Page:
In 2000, San Bartolomeo was dedicated by Pope John Paul II to the memory of the new martyrs of the 20th and 21st century.

Exterior

In the center of the piazzetta before the church is a four-sided guglia with saints in niches by the sculptor Ignazio Jacometti, erected here in 1869.

The 12th-century tower near the church, the Torre dei Caetani, is all that remains of the medieval castello erected on the island by the Pierleoni.

Interior

San Bartolomeo houses the memorial to new martyrs of the 20th and 21st century, which was dedicated by Pope John Paul II in 2000. This memorial is taken care of by the Community of Sant'Egidio, who also painted the icon on the main altar. One of the relics that are kept as part of the the memorial is the piece of rock that was used in 1984 to kill Blessed Jerzy Popiełuszko.[3]

List of Cardinal priests

San Bartolomeo all'Isola is a Francis George, Archbishop of Chicago.

References

  1. ^ S. Prete, "Reliquie e culto di S. Bartolomeo ap. dal Medio Oriente a Roma all'Isola Tiberina", Studi e Ricerche sull'Oriente Cristiano, Rome 5.3 (1982:173-181)
  2. ^ "Isola Tiberina Is Adorably Tiny, Old & Roman". The Huffington Post. Huffington Post. 31 January 2014. Retrieved 17 February 2014. 
  3. ^ "Father Popieluszko in Rome pantheon of modern martyrs". thenews.pl. Retrieved 6 September 2012. 
  • Touring Club Italiano (TCI), 1965. Roma e dintorni

External links

  • Official website of the Basilica

Further reading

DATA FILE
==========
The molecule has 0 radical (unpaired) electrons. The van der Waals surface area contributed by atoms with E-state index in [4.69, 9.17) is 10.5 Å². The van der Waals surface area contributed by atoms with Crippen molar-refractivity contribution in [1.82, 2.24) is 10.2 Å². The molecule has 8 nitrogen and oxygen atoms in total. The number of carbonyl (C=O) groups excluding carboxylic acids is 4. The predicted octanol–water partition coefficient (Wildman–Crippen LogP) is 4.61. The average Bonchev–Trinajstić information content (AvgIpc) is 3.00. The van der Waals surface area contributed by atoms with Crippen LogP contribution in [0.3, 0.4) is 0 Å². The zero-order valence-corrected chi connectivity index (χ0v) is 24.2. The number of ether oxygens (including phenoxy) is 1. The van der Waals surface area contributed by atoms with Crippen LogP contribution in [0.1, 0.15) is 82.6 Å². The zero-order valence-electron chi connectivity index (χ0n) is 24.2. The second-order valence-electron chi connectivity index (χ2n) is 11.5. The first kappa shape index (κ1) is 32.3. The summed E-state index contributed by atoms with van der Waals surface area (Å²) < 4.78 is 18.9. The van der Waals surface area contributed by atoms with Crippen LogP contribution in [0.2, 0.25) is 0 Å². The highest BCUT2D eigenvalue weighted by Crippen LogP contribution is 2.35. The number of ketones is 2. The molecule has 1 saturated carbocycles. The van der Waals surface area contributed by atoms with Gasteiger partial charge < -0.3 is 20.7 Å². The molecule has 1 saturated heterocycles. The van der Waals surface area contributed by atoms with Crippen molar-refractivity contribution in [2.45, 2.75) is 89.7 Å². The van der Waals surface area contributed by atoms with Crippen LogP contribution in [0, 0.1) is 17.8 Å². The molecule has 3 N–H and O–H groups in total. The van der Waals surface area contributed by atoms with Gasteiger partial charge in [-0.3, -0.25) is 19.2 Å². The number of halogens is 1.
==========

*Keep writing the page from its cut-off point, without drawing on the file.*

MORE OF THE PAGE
• Richiello, Maria. S. Bartolomeo all'Isola: storia e restauro (Rome) 2001.
This article was sourced from Creative Commons Attribution-ShareAlike License; additional terms may apply. World Heritage Encyclopedia content is assembled from numerous content providers, Open Access Publishing, and in compliance with The Fair Access to Science and Technology Research Act (FASTR), Wikimedia Foundation, Inc., Public Library of Science, The Encyclopedia of Life, Open Book Publishers (OBP), PubMed, U.S. National Library of Medicine, National Center for Biotechnology Information, U.S. National Library of Medicine, National Institutes of Health (NIH), U.S. Department of Health & Human Services, and USA.gov, which sources content from all federal, state, local, tribal, and territorial government publication portals (.gov, .mil, .edu). Funding for USA.gov and content contributors is made possible from the U.S. Congress, E-Government Act of 2002.
 
Crowd sourced content that is contributed to World Heritage Encyclopedia is peer reviewed and edited by our editorial staff to ensure quality scholarly research articles.
 
By using this site, you agree to the Terms of Use and Privacy Policy. World Heritage Encyclopedia™ is a registered trademark of the World Public Library Association, a non-profit organization.
 


Copyright © World Library Foundation. All rights reserved. eBooks from Project Gutenberg are sponsored by the World Library Foundation,
a 501c(4) Member's Support Non-Profit Organization, and is NOT affiliated with any governmental agency or department.